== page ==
Mr. THOMAS: Well, you know, they're not constantly working them and embracing them and feeding them and spinning them. They just kind of - reporters who are out on the Obama campaign just kind of bounce along. And the problem with the Clinton campaign is they've not only tried to spin them, but they've also tried to punish them. If you write something nasty about the Clinton campaign you really hear from it from them. They're possibly over-sensitive. I say that reluctantly, because I think if I was in their shoes I'd be pretty sensitive to what the press did too.
BRAND: And what about her tactic? It seems that she's really ramped her - the criticism of the press in the last week or so, that she is getting unfair treatment, that for instance there was an article over the weekend in the New York Times suggesting that her campaign is imploding, and then her campaign flooded the paper with letters and calls for a retraction and that kind of thing.
Mr. THOMAS: Yeah.
BRAND What about that tactic on her part?
Mr. THOMAS: I don't think it's a winning tactic. It is sort of standard Clinton war room orthodoxy that you hit back hard. But I think at this stage it makes it her seem like a victim.
BRAND: It becomes circular, because then the press reports that it is sort of a defensive, weak maneuver, and it...
Mr. THOMAS: Right. You're in a fight with a pretty mean dog. I mean, not too be too atavistic here, but if you show your neck to a mean dog, they're going to lunge at it. And there is a kind of admission of weakness, which in a way can embolden the press to be even tougher. So it seems to be kind of a losing strategy to me.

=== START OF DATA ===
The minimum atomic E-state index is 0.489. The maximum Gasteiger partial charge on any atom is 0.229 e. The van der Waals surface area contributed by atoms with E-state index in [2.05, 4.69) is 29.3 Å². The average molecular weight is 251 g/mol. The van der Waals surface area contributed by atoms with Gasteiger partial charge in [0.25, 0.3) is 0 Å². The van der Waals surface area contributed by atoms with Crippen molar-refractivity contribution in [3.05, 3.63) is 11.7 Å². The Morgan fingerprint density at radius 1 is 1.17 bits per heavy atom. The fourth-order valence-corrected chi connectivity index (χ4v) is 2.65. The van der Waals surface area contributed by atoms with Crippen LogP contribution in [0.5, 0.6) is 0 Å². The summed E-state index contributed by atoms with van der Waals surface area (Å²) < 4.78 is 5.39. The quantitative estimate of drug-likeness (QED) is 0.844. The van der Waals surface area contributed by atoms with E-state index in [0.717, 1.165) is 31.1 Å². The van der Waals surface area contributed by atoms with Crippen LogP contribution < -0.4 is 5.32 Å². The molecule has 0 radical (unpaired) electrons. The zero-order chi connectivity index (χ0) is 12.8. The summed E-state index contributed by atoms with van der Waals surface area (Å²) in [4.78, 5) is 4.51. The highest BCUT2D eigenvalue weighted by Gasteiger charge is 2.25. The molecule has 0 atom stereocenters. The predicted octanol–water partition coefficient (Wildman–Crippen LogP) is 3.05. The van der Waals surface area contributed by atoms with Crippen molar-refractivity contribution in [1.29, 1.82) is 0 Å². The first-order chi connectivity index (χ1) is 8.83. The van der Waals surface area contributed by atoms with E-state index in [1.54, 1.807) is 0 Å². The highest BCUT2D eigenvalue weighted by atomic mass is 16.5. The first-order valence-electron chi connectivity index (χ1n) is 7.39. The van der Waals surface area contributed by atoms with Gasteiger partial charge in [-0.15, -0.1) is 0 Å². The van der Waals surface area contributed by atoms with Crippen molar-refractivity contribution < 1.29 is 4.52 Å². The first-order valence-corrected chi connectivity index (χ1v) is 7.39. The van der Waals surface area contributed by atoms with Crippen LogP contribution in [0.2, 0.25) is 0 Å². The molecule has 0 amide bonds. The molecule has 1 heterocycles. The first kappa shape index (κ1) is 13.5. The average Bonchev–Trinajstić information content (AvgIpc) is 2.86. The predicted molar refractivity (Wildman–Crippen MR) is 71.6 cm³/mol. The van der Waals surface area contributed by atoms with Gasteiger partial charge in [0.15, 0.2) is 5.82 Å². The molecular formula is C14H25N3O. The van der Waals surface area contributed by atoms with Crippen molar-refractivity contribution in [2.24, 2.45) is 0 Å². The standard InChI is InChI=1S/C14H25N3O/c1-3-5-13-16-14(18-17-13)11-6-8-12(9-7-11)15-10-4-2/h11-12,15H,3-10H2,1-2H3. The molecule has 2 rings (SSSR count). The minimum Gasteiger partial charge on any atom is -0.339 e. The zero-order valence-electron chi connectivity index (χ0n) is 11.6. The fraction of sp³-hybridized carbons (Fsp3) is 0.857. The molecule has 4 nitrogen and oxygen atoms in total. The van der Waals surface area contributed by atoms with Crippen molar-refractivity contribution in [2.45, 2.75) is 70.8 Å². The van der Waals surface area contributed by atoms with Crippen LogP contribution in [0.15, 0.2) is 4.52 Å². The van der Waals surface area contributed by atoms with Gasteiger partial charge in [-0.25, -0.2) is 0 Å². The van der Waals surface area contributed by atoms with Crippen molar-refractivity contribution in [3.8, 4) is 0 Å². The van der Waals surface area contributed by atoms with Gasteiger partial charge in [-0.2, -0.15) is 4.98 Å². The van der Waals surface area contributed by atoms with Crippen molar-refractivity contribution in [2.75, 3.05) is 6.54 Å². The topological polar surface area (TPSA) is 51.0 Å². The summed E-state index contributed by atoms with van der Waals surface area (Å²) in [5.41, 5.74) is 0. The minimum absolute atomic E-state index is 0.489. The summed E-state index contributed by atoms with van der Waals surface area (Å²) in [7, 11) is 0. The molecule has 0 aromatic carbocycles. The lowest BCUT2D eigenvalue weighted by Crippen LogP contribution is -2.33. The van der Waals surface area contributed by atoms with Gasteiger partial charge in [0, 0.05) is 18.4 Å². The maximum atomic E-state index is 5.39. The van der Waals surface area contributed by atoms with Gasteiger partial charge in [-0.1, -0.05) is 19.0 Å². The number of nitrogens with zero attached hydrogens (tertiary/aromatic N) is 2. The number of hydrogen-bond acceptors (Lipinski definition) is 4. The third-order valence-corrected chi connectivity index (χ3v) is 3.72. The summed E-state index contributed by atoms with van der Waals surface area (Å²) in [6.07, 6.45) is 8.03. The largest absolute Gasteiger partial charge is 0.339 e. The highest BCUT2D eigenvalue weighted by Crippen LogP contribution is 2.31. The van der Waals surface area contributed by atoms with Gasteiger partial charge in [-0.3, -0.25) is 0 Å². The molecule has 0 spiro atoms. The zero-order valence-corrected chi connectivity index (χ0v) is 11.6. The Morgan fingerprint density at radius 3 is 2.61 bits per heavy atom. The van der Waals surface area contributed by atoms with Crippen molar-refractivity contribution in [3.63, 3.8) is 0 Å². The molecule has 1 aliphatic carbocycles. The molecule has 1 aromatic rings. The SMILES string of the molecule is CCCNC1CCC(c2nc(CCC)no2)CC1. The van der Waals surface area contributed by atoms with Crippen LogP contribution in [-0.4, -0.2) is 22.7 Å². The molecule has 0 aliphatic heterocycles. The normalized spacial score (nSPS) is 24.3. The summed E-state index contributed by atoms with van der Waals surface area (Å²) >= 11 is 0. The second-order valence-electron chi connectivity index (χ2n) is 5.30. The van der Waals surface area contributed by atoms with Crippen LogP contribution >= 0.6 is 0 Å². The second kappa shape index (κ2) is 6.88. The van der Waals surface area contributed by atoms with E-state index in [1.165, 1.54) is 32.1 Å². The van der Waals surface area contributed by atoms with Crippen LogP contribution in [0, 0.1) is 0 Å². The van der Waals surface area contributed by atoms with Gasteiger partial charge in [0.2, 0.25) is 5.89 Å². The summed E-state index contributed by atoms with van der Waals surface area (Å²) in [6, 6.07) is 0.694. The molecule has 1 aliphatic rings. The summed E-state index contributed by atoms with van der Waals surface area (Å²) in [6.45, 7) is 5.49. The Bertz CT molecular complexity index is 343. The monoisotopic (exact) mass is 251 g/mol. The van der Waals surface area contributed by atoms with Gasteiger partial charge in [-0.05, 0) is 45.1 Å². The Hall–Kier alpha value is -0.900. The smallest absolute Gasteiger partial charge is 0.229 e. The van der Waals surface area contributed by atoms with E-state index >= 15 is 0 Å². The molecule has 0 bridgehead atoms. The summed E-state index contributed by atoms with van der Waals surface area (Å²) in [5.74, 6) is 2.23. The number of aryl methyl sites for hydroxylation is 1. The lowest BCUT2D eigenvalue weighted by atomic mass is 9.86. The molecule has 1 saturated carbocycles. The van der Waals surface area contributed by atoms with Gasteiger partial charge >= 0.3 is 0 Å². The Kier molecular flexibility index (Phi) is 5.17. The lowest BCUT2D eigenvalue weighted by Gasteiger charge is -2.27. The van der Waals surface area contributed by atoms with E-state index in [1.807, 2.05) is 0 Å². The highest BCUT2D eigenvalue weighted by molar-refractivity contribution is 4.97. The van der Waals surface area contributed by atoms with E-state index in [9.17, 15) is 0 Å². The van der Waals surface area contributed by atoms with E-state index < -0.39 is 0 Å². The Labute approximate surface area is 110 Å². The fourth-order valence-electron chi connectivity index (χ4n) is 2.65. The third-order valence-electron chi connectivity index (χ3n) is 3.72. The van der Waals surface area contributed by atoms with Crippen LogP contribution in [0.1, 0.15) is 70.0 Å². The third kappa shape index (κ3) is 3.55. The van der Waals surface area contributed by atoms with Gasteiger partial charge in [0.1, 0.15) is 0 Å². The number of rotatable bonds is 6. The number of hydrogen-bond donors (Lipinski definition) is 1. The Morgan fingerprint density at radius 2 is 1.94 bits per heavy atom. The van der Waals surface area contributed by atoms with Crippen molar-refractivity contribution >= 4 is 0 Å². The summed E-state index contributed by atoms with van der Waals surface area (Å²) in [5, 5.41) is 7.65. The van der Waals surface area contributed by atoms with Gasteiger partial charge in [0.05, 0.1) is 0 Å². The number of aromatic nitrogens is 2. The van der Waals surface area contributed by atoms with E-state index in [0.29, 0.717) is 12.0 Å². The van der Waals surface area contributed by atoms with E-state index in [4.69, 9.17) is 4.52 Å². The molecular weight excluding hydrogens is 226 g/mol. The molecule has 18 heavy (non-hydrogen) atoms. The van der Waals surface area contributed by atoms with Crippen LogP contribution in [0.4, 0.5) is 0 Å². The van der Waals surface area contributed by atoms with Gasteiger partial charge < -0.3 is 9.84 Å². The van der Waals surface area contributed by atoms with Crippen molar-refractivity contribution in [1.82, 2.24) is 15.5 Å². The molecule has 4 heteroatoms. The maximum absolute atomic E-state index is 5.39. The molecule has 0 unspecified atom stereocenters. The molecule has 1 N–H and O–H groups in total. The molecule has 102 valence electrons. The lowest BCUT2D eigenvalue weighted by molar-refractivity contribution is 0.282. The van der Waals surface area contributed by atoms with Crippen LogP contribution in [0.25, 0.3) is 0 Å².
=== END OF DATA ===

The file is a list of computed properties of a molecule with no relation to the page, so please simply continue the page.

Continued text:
BRAND: And then you have John McCain, who has a completely different tactic. He seems to love the press and invites them onto his bus and hangs out with them and everything's revealed.
Mr. THOMAS: Well, at least until about last Thursday, when this non-sex scandal came out. Yes, it's been his M.O. for many, many years. I mean the 2000 campaign and - I mean, he was just an extremely accessible senator. If you wanted to have a lunch with John McCain, you could have lunch with John McCain. You can overstate this. He's a shrewd guy, and it's not like he's baring his inner sole. There's a certain amount of caginess in these exchanges. But relatively speaking, for politicians to be as open McCain, very unusual, and it won him a lot of press support.
BRAND: So what will that mean in terms of coverage during a general election if Barack Obama is the Democratic nominee?
Mr. THOMAS: Well, truthfully, I'm not sure, because things change in a general election. I think that - I doubt that Obama's going to be all that accessible, and I think that some of the luster will wear off. The press - as the night follows the day, it's a law of physics, the press will turn on you.
With McCain, you know, over the weekend McCain was not back there on the plane yakking it up with reporters and teasing and joking. He was necessarily aloof and didn't want to talk about this non-sex scandal. It is McCain's essential character to be playful and open, so I suspect that'll come back. But maybe not. Maybe as a presidential candidate they'll feel that they just can't expose him to the press.
BRAND: Evan Thomas is assistant managing editor of Newsweek magazine. Thanks for joining us.
Mr. THOMAS: Thank you.